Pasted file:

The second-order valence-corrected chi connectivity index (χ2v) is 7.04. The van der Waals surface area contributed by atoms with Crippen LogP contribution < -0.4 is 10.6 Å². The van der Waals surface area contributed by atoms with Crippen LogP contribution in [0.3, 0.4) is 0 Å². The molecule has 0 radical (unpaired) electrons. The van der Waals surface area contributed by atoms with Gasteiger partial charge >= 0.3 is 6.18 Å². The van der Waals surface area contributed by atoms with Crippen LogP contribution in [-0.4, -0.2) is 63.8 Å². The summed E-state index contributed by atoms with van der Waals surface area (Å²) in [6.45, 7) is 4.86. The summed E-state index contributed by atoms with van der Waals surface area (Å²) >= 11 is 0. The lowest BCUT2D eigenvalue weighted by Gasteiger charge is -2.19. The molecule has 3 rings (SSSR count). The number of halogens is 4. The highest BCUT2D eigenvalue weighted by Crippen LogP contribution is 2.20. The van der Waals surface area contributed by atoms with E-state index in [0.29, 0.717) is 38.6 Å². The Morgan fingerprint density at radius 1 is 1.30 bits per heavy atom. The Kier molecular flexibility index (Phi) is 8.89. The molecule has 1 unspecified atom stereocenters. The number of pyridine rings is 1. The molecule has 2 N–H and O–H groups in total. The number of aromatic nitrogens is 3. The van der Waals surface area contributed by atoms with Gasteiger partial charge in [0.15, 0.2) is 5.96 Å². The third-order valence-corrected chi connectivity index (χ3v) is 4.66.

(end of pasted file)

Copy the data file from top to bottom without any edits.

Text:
The second-order valence-corrected chi connectivity index (χ2v) is 7.04. The van der Waals surface area contributed by atoms with Crippen LogP contribution < -0.4 is 10.6 Å². The van der Waals surface area contributed by atoms with Crippen LogP contribution in [0.3, 0.4) is 0 Å². The molecule has 0 radical (unpaired) electrons. The van der Waals surface area contributed by atoms with Gasteiger partial charge >= 0.3 is 6.18 Å². The van der Waals surface area contributed by atoms with Crippen LogP contribution in [-0.4, -0.2) is 63.8 Å². The summed E-state index contributed by atoms with van der Waals surface area (Å²) in [6.45, 7) is 4.86. The summed E-state index contributed by atoms with van der Waals surface area (Å²) >= 11 is 0. The lowest BCUT2D eigenvalue weighted by Gasteiger charge is -2.19. The molecule has 3 rings (SSSR count). The number of halogens is 4. The highest BCUT2D eigenvalue weighted by Crippen LogP contribution is 2.20. The van der Waals surface area contributed by atoms with E-state index in [0.29, 0.717) is 38.6 Å². The Morgan fingerprint density at radius 1 is 1.30 bits per heavy atom. The Kier molecular flexibility index (Phi) is 8.89. The molecule has 1 unspecified atom stereocenters. The number of pyridine rings is 1. The molecule has 2 N–H and O–H groups in total. The number of aromatic nitrogens is 3. The van der Waals surface area contributed by atoms with Gasteiger partial charge in [0.15, 0.2) is 5.96 Å². The third-order valence-corrected chi connectivity index (χ3v) is 4.66.